With a flip of a calendar page, the new academic year is upon us. For much of the workforce, July 1st signifies the halfway point of the fiscal year, and most Americans would say that each new year starts on January 1st. However, those of us in academia, particularly those of us in medical and graduate medical education, understand how significant this day is. It is the day when newly-minted doctors begin their specialty training, don their long white coats, and start placing orders independently.
Today I become a PGY-21 (post-graduate year 21), meaning that I began my residency training (and became a PGY-1) exactly twenty years ago. I received a certificate of completion of my residency three years after that, but I still tend to think of myself as part of this academic framework and strive to be a lifelong learner as well as teacher.
This New Year’s Day, I reflect on ways to be a better student of medicine, teacher of medicine, academic physician, and all-around human being. In order to guide me and keep me on course over the next 12 months, I have come up with the following Academic New Year’s Resolutions:
To finally update my CV into the proper format, create an educator’s portfolio, and go up for promotion. I spent the first six years of my career in non-academic settings, and the next six focused more on getting and staying pregnant and nurturing my own young children. I firmly believe that women are more than capable of pursuing their academic goals while mothering, but I wanted to be a mother to my young children in a certain way. I wanted to maximize my time with them while still having a rewarding career. I settled on a balance of working my hospitalist shifts and fulfilling my role as an associate program director, but not taking on many extra projects or any research activities. My three children are all in grade school now, and it is time for me to expand my roles at work. I don’t regret this approach but find myself dragging my feet a little, wondering if I am worthy.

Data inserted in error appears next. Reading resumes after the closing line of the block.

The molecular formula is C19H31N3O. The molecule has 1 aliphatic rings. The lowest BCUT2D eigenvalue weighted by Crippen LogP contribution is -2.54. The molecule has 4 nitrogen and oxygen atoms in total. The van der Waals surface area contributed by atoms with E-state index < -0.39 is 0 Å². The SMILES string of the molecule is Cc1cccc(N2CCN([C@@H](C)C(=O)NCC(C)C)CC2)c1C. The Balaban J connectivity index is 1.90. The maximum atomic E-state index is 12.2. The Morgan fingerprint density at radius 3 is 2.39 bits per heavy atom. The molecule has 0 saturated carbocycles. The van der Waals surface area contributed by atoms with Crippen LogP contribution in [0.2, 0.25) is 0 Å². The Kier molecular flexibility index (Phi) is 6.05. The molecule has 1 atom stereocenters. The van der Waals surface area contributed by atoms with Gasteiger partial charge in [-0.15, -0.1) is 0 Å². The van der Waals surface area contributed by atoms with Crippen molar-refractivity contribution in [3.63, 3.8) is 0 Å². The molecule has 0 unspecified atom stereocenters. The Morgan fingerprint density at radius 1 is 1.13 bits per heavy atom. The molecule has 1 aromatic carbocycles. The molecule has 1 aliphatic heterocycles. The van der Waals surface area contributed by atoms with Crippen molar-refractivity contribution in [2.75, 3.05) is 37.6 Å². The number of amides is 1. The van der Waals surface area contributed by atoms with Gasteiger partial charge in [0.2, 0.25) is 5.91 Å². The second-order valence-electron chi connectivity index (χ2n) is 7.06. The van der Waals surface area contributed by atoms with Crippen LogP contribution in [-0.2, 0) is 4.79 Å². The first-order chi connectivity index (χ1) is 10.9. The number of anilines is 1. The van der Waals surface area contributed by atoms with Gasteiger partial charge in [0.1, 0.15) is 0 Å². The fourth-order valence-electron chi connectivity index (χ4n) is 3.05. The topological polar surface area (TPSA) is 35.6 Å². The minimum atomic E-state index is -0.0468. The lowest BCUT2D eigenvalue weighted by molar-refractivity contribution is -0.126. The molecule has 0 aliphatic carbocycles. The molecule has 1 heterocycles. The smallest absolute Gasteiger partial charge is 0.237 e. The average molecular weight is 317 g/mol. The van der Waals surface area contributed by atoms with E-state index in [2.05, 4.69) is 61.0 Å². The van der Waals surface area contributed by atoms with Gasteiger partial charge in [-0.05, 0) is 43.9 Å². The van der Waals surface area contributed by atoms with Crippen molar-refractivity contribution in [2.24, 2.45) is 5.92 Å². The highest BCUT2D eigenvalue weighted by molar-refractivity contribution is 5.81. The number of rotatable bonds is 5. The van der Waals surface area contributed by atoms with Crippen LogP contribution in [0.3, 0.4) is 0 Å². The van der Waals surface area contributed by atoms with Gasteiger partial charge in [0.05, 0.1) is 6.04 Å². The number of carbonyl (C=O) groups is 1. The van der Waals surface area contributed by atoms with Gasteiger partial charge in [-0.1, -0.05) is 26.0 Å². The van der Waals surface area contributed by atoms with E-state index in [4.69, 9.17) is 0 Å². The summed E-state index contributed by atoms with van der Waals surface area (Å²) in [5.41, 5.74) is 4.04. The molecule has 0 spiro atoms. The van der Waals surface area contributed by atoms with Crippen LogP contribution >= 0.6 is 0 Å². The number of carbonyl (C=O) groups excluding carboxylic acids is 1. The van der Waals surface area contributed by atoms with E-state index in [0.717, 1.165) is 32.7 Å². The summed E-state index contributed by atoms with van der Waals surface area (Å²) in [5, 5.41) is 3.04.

To create thoughtful goals for myself and my team residents and medical students each time I am an inpatient attending. I will solicit goals from my team as well and write them on our whiteboard so that we can hold each other accountable and help each other throughout the week. I have done this off and on, but it is important to me to be more consistent in this endeavor.
To provide meaningful face to face feedback to each resident and medical student on my team at the end of each block that I am on service. This is also something I have tried to do, but I have often allowed other priorities to interfere. It will take true effort on my part to make sure this happens. I am also committing to be as honest as possible, even when addressing ways for them to improve. That part is usually less comfortable, but it is also the most important part. I will also ask each of my team members to provide feedback to me.
To provide education on both clinical medicine and medical humanities topics each day. It is my responsibility to teach students and residents about general inpatient pediatric medicine so that they can take good care of their future patients and pass their board exams. I also believe that it is my responsibility (and my privilege) to teach students and residents what I have learned along the way about how we, as physicians, can take care of ourselves and each other. I have pushed myself to broach these topics even when I have worried that they are “too touchy-feely” or that “not everyone is into this.” I have always been pleased by the discussion that follows and commit to providing both types of education each day.
I might still order takeout for lunch each day that I am on service, and I am not committing to cut down on my caffeine intake, but I will hold myself accountable for the four resolutions above.
Lisa Sieczkowski is a pediatrician.
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